As a retiree on a fixed income, and with no debts, I would theoretically benefit from falling prices. Supposedly my purchasing power would increase. But let's consider what deflation would do in the larger economy. Those who owe debts (the poor and middle class) would become poorer and those who own those debts (the rich) would become richer. Debts would become harder to repay, so the economy's debt problems would become worse. Consumer spending would be further impaired, not improved. It's unlikely wage earners would benefit from deflation because wages would fall in tandem with prices; businesses couldn't reduce prices without also reducing wages. Housing prices, which are closely tied to incomes, would also fall and you'd have a new cycle of homes going underwater, triggering another round of defaulted mortgages and abandoned houses. The Fed rightly regards deflation as a threat, not a benefit, to the economy.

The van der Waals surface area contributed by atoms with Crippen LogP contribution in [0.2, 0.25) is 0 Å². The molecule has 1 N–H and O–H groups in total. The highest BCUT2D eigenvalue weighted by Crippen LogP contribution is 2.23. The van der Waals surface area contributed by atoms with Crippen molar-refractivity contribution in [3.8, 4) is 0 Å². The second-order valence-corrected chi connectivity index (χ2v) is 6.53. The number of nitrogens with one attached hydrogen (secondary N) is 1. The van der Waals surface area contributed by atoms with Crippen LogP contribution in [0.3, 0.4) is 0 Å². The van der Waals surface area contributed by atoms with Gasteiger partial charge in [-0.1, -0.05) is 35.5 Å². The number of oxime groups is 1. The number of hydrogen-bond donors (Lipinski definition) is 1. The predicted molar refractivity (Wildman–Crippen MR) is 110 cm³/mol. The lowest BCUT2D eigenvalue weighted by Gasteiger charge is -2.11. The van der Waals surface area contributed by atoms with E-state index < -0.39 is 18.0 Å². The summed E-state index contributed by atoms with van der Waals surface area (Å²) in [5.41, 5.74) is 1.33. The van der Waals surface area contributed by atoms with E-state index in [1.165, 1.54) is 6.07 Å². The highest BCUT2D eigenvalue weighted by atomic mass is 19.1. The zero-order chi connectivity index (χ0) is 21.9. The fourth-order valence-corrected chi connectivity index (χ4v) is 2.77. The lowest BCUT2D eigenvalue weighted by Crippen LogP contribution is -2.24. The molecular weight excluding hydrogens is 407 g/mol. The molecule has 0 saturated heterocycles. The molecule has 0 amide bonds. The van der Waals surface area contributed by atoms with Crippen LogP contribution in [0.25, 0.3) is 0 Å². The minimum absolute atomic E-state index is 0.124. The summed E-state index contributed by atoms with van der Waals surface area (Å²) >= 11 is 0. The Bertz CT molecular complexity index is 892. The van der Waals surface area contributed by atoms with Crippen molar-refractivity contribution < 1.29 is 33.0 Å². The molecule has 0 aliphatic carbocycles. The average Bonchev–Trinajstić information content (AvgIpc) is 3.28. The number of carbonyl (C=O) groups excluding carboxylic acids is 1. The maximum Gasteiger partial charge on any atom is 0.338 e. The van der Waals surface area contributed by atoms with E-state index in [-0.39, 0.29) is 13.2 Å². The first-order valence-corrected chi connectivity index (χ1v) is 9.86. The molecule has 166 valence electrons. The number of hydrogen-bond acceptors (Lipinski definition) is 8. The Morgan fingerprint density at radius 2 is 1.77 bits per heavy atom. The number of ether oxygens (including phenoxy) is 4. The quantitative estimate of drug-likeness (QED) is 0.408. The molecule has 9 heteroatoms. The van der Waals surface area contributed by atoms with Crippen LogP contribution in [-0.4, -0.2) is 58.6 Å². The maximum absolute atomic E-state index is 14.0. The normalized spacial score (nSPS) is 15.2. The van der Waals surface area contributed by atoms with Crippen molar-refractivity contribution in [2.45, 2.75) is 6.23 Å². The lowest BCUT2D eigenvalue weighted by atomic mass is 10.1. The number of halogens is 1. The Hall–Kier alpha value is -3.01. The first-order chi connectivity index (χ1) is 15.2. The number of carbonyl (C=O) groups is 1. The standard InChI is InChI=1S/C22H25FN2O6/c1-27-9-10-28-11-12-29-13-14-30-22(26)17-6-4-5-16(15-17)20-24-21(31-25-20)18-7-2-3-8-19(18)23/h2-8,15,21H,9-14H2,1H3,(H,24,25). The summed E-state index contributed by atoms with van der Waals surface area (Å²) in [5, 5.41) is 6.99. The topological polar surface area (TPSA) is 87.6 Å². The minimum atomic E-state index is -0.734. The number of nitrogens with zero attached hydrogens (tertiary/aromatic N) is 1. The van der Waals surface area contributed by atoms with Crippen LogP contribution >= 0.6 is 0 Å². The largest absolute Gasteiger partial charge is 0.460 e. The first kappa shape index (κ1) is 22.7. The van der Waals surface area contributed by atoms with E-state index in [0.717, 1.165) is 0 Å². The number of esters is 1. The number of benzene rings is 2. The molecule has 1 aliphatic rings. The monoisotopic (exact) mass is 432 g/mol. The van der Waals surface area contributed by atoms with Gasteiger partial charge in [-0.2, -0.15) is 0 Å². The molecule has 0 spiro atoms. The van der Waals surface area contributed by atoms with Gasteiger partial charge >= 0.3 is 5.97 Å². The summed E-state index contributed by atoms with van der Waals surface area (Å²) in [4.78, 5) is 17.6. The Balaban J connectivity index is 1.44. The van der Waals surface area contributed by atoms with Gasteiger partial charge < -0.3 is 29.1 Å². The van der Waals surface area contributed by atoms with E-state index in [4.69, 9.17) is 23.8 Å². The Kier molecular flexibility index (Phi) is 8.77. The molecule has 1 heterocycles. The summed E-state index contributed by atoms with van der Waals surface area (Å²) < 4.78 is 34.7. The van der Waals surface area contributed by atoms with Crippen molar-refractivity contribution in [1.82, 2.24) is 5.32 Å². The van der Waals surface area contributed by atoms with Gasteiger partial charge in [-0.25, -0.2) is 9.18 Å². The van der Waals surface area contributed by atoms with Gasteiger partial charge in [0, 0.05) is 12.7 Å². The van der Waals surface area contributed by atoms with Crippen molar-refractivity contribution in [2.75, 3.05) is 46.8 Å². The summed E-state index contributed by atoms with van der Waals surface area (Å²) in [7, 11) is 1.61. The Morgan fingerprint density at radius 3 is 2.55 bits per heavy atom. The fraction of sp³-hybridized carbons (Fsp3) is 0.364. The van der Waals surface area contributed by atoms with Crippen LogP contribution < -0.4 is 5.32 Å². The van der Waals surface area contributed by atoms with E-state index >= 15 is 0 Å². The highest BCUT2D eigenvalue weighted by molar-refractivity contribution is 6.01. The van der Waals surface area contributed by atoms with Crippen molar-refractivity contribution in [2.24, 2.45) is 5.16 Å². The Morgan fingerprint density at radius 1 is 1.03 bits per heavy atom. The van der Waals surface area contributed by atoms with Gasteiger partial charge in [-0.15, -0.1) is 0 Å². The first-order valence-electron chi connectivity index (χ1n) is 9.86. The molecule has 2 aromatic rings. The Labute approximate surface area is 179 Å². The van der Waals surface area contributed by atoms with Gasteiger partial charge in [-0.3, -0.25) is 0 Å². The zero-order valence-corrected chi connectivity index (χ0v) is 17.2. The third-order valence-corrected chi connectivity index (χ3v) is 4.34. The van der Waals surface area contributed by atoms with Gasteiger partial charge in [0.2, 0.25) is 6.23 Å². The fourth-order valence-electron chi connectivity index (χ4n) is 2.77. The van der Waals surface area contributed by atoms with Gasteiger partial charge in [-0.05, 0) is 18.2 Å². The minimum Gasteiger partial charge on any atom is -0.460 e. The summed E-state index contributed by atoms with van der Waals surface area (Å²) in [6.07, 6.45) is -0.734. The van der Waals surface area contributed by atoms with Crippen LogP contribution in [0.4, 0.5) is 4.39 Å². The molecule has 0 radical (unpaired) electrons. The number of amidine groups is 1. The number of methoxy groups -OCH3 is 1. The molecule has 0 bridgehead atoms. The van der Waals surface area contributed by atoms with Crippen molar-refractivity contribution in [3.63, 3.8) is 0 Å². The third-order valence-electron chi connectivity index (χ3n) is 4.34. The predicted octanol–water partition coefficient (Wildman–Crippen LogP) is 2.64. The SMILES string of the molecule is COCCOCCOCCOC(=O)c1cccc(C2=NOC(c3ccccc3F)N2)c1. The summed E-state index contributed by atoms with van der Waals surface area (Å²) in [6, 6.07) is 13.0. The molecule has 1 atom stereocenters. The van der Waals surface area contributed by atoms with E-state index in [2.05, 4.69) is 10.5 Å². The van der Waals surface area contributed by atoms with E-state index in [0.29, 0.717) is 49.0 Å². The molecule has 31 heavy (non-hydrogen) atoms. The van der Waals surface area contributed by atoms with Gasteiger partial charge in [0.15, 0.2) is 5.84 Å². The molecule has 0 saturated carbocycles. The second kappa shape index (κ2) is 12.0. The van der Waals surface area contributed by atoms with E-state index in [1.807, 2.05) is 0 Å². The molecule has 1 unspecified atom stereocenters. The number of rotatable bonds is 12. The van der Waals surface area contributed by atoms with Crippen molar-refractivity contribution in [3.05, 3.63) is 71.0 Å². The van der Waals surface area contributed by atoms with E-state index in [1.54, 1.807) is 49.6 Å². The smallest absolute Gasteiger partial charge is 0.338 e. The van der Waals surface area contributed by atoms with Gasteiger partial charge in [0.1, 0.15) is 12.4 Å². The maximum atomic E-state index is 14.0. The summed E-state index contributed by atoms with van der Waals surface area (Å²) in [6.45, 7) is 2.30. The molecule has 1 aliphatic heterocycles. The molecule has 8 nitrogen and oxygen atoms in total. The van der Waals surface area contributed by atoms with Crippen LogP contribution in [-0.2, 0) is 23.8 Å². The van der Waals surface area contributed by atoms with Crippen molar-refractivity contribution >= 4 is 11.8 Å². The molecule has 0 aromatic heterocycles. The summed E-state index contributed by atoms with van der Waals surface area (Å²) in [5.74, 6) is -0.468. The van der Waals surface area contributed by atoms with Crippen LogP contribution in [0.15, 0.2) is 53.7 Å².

In short, you haven't convinced me that your policy ideas are the right ones for our economic problems.
    Mar 30 04:20 PM | 9 Likes Like |Link to Comment
  • Inequality: Does It Matter? [View article]
    This fairytale factory doesn't exist. Nearly all the productivity and GDP gains since 1970 have gone to the top few. That's why income inequality has become an issue. Some people misinterpret this as carping about inequality of result, when the real discontent arises from a perceived unfairness of result. There is indeed a feeling on Main Street that America has become a kleptocracy run by Wall Street and banksters for their selfish benefit. It's more complicated than that -- globalization and technological change factor into this -- but it's certainly true the power realignments in American society over the last several decades favor asset owners over wage earners. And it's also true that many ordinary Americans see their American Dream unraveling. This wouldn't be happening if the prosperity was shared as you portray in your hypothetical goat bell factory.